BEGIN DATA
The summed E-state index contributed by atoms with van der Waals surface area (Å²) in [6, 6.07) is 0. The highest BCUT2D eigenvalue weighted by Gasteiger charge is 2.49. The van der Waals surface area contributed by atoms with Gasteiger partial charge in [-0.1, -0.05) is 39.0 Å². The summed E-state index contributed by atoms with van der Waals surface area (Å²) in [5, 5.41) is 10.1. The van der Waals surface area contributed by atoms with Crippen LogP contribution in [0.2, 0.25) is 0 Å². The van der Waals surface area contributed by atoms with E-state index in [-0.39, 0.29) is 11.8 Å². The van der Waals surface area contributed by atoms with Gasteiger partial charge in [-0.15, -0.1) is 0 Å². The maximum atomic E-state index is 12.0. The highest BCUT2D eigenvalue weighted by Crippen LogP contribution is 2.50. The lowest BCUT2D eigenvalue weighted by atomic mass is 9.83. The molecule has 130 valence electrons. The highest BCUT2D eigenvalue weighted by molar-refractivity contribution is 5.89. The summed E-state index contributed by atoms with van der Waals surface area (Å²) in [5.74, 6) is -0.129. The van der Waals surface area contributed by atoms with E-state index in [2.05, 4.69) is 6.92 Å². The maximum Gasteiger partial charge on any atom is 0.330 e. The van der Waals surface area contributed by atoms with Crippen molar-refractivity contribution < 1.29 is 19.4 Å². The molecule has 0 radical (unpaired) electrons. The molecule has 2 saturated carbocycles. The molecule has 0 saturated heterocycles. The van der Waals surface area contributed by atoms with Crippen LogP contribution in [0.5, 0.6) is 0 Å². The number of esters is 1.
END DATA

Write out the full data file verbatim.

The summed E-state index contributed by atoms with van der Waals surface area (Å²) in [6, 6.07) is 0. The highest BCUT2D eigenvalue weighted by Gasteiger charge is 2.49. The van der Waals surface area contributed by atoms with Gasteiger partial charge in [-0.1, -0.05) is 39.0 Å². The summed E-state index contributed by atoms with van der Waals surface area (Å²) in [5, 5.41) is 10.1. The van der Waals surface area contributed by atoms with Crippen LogP contribution in [0.2, 0.25) is 0 Å². The van der Waals surface area contributed by atoms with E-state index in [-0.39, 0.29) is 11.8 Å². The van der Waals surface area contributed by atoms with Gasteiger partial charge in [-0.15, -0.1) is 0 Å². The maximum atomic E-state index is 12.0. The highest BCUT2D eigenvalue weighted by Crippen LogP contribution is 2.50. The lowest BCUT2D eigenvalue weighted by atomic mass is 9.83. The molecule has 130 valence electrons. The highest BCUT2D eigenvalue weighted by molar-refractivity contribution is 5.89. The summed E-state index contributed by atoms with van der Waals surface area (Å²) in [5.74, 6) is -0.129. The van der Waals surface area contributed by atoms with E-state index in [2.05, 4.69) is 6.92 Å². The maximum Gasteiger partial charge on any atom is 0.330 e. The van der Waals surface area contributed by atoms with Crippen molar-refractivity contribution < 1.29 is 19.4 Å². The molecule has 0 radical (unpaired) electrons. The molecule has 2 saturated carbocycles. The molecule has 0 saturated heterocycles. The van der Waals surface area contributed by atoms with Crippen LogP contribution in [0.5, 0.6) is 0 Å². The number of esters is 1.